I am, on occasion, a little bit off my rocker.

“Creative,” I believe, is the clever PC euphemism.

Anyway, in real life, I followed her advice.

Guess what my psychologist said:

“This is all normal for someone with your condition.”

I didn’t know whether I should feel better or worse.

She also suggested this:

“You should write thrillers.”

I’m no less confused than ever, but at least it seems that...

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Should I stop telling you these things?

Hey!

Lars here.

I live in suburbia and don’t get out of the bubble too often, so when I manage to sneak out for a night or two and meet interesting people, I’m excited to share those experiences with you.

But I’m thinking I should maybe stop telling you the names of the people I meet.

Because it’s not clear that I can trust all of us to be adults about it.

eg:

Last week I mentioned a conversation I’d recently had with a particular public figure, and I received a veritable vat of venom and vitriol from a very large volume of verifiably venomous viewers.

(That was fun, wasn’t it? :)

Many of you were appalled that I would even speak to such a shifty so-and-so because he once said such mean things about your favorite politician.

And also — get this! — this particular son-of-a-so-and-so secretly wants to…

Destroy. This. Country.

Or something.

And we know this about shifty so-and-so because the CNN...

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A plane crash and a hidden agenda

Hello! Lars here.

It's another one of those "behind the scenes" stories that some readers tell me they enjoy reading.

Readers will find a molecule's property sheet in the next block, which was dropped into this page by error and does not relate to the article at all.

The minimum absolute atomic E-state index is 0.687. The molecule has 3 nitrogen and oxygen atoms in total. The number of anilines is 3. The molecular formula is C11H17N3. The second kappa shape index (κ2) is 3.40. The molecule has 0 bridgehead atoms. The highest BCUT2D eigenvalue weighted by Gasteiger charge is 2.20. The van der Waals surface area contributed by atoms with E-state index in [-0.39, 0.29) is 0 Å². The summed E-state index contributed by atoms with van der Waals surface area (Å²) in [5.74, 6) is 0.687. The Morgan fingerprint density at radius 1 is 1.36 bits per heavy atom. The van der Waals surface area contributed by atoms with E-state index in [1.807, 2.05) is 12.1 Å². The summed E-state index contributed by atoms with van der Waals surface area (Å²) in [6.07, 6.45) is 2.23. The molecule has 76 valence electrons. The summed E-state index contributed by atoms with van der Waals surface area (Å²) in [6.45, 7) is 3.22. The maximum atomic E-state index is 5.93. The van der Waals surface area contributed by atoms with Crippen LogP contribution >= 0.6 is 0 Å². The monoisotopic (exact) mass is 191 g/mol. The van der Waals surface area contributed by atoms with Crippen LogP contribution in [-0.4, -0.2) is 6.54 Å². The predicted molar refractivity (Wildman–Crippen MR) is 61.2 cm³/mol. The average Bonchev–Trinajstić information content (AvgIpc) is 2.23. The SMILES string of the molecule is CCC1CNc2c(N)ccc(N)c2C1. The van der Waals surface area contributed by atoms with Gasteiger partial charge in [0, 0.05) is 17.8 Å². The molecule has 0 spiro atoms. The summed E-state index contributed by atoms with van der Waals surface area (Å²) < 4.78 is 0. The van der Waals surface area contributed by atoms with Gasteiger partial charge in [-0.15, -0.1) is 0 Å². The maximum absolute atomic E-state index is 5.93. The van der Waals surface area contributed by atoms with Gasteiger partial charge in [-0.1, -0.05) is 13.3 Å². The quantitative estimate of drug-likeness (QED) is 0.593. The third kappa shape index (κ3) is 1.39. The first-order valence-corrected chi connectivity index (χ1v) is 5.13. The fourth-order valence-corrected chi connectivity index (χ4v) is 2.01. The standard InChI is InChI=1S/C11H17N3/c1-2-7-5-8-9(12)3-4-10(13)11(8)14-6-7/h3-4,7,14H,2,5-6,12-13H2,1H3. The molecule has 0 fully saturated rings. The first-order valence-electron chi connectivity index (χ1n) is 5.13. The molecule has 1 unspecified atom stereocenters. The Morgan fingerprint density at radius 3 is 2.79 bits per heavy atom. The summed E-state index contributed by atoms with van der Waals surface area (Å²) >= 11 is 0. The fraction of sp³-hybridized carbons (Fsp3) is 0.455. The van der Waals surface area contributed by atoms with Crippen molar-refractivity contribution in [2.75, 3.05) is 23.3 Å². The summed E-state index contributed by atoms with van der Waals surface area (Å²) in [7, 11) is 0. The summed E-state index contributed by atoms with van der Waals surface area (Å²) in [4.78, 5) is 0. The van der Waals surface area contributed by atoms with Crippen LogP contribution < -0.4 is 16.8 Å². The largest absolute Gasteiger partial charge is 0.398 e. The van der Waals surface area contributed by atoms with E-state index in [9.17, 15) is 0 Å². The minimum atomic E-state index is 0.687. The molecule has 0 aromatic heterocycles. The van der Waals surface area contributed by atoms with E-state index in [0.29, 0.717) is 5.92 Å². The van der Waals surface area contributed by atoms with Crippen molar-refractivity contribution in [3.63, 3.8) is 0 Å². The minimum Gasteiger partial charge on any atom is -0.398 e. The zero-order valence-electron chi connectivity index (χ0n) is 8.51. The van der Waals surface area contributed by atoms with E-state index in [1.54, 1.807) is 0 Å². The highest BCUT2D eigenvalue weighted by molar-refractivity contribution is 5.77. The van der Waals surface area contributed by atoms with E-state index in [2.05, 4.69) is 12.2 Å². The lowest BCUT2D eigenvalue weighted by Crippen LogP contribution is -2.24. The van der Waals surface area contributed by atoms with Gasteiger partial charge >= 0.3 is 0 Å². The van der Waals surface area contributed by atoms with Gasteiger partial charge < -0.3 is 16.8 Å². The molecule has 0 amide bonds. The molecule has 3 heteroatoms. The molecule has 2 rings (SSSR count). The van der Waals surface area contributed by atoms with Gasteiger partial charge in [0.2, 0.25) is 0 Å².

I can't tell if they're just being nice, or if people are really interested...

But I'll prattle on bravely in the hopes that this stuff is even remotely interesting to you. :)

So... here we go...

My family was quite religious, and there were bright, black-and-white moral lines criss-crossing all over the place in my world as a kid.

Right.

Wrong.

Not much in between.

Except that it's impossible to live in an environment like that without seeing more than a few glaring inconsistencies...

Which led me to start, as someone smart once said, "keeping two sets of books."

So I wound up being the skeptical sort.

Which means that I saw a lot of bad faith and bad intent that existed only in my head.

But I was also reasonably well equipped to detect the real thing, too.

One time, when I had just finished Undergraduate Pilot Training and was waiting around...

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The government paid me to lie to my wife

Hello again!

 

Lars here.

 

I used to do some interesting stuff under the ‘National Security’ banner.

 

I was allowed to talk about a good bit of what we did.

 

But there was some stuff that I would be thrown in jail for disclosing.

 

That’s not news to anyone, I don’t think. Most of us are familiar with the idea that militaries and intelligence agencies have secrets, and we generally accept that those secrets exist to protect our personnel in harm’s way, and also to protect particular technologies, processes, or relationships.

 

But there are two interesting spinoffs that occur as a result of this secrecy.

 

First (and I think this comes as a surprise to many people): in certain circumstances, we are required to lie to you.

 

It’s not optional. We can’t decline to answer the question. We have to answer, and the answer has to be a lie.

 

I have lied to my wife because the government made it...